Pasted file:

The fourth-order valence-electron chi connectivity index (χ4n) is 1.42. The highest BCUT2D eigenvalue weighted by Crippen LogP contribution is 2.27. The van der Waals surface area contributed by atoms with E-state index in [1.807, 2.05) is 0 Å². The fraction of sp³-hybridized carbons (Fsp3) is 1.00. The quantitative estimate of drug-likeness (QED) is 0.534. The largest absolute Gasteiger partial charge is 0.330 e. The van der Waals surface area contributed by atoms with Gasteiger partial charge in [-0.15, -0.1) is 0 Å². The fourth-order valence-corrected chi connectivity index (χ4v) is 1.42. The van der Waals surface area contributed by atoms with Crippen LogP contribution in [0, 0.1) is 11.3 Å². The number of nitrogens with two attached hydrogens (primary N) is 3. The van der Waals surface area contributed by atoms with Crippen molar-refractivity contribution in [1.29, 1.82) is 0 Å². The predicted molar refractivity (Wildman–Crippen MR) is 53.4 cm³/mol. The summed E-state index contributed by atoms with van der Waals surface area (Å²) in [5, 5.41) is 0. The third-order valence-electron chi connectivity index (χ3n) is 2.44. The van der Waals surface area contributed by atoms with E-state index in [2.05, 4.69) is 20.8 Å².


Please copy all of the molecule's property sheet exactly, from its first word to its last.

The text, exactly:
The fourth-order valence-electron chi connectivity index (χ4n) is 1.42. The highest BCUT2D eigenvalue weighted by Crippen LogP contribution is 2.27. The van der Waals surface area contributed by atoms with E-state index in [1.807, 2.05) is 0 Å². The fraction of sp³-hybridized carbons (Fsp3) is 1.00. The quantitative estimate of drug-likeness (QED) is 0.534. The largest absolute Gasteiger partial charge is 0.330 e. The van der Waals surface area contributed by atoms with Gasteiger partial charge in [-0.15, -0.1) is 0 Å². The fourth-order valence-corrected chi connectivity index (χ4v) is 1.42. The van der Waals surface area contributed by atoms with Crippen LogP contribution in [0, 0.1) is 11.3 Å². The number of nitrogens with two attached hydrogens (primary N) is 3. The van der Waals surface area contributed by atoms with Crippen molar-refractivity contribution in [1.29, 1.82) is 0 Å². The predicted molar refractivity (Wildman–Crippen MR) is 53.4 cm³/mol. The summed E-state index contributed by atoms with van der Waals surface area (Å²) in [5, 5.41) is 0. The third-order valence-electron chi connectivity index (χ3n) is 2.44. The van der Waals surface area contributed by atoms with E-state index in [2.05, 4.69) is 20.8 Å².